The boats of the Bugis – Tanah Biru, Sulawesi, Indonesia

Near the small town of Bira is another small town known as Tanah Biru. Both towns are the homes of the Konjo people, a group belonging to the Bugis, natives to the south of Sulawesi. They are estimated to have settled on Sulawesi around 2500 B.C. and there is historical linguistic evidence that they might have their roots in Taiwain and South China. They are well known around these parts and in the maritime world for the construction of the pinisi boat. The first pinisi boats are said to have been built around 1600 after the example of the Dutch pinnace boats they encountered at that time.

The boats are built using Borneo ironwood, a particularly durable wood sort with up to twenty years lifespan for marine work in tropical waters. Part of this is due to the excellent resistance of the wood to bacterial, fungal, insect and marine borer attack. This ironwood however, is getting more scarce and takes up to a hundred years to grow in order for it to be suitable for use in boat building. Some of the builders have migrated to Kalimantan (Indonesian Borneo) due to, at the moment, a better availability of the ironwood trees. The trees themselves are endangered now however and illegal logging in Kalimantan is becoming a serious problem. The wood is popular with the Chinese who are willing to pay a high price for the wood to use as coffins for their dead, due to it’s natural resistance to insects and rot.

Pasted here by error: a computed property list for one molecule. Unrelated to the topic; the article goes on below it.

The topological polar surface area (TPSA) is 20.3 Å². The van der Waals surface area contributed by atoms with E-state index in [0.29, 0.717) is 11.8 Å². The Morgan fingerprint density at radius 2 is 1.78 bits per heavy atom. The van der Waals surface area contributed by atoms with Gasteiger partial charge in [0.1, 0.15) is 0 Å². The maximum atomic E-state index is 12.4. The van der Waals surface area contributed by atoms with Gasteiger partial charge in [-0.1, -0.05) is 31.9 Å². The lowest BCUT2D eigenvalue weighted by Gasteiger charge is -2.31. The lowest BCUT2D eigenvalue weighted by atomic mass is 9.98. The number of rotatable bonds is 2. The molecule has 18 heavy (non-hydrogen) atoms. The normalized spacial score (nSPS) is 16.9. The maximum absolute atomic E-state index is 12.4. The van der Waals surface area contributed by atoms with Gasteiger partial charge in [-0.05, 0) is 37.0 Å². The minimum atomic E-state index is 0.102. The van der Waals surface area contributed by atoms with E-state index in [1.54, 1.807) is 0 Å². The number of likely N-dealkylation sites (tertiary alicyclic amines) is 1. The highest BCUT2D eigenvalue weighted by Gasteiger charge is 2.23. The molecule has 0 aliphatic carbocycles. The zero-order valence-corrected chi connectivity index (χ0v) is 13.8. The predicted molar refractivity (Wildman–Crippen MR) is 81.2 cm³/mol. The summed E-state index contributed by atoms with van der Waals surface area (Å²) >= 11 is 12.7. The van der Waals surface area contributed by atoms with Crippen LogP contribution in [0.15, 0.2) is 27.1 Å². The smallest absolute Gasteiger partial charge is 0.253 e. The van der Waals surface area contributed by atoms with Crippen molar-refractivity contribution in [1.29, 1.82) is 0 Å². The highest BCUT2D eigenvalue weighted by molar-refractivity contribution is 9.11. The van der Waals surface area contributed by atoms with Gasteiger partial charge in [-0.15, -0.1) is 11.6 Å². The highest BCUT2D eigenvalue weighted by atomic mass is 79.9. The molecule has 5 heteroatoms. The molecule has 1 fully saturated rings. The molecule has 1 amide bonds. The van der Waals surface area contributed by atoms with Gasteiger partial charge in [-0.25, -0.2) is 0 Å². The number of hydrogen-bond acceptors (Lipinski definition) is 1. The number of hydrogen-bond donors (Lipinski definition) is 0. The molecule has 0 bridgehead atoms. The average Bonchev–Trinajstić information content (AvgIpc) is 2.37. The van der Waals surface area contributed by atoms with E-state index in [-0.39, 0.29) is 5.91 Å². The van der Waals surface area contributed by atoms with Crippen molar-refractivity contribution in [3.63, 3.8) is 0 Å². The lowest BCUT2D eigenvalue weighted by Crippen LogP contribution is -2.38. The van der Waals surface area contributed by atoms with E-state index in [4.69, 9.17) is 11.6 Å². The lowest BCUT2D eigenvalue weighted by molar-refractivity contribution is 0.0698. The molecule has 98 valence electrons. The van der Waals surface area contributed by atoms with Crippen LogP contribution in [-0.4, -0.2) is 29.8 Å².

Tanah Biru’s beaches are filled with boats under construction and their builders. One of the people I met in Bira, Stuart, is having a boat constructed here. He invites me to have a look around on the boat, it is one of the most beautiful boats I have ever set foot on and it isn’t even finished, nor in the water for that matter. The construction looks and feels solid and a lot attention has clearly gone into it’s construction. The boat as it is seen by me, has cost a total of about 65.000 euros, including the construction and the wood. Around another 200.000 euros will be spend on the engines, sanitation, wiring, modern marine equipment, (GPS, radio, etc) and the furnishing and compressor for dive tanks. Once complete, the boat can be rented out for about 2000 euros a day for about eight to twelve passengers. Some quick math shows that if rented out for only 9 months a year, within two years the investment will have paid itself back, every year after that it’s making a profit.

Stuart already has one boat, a smaller one, operating around Malaysia with about 98% occupancy. This one, which he is building with about 9 others to spread the investment risk, is the next step in pursuing his dreams.

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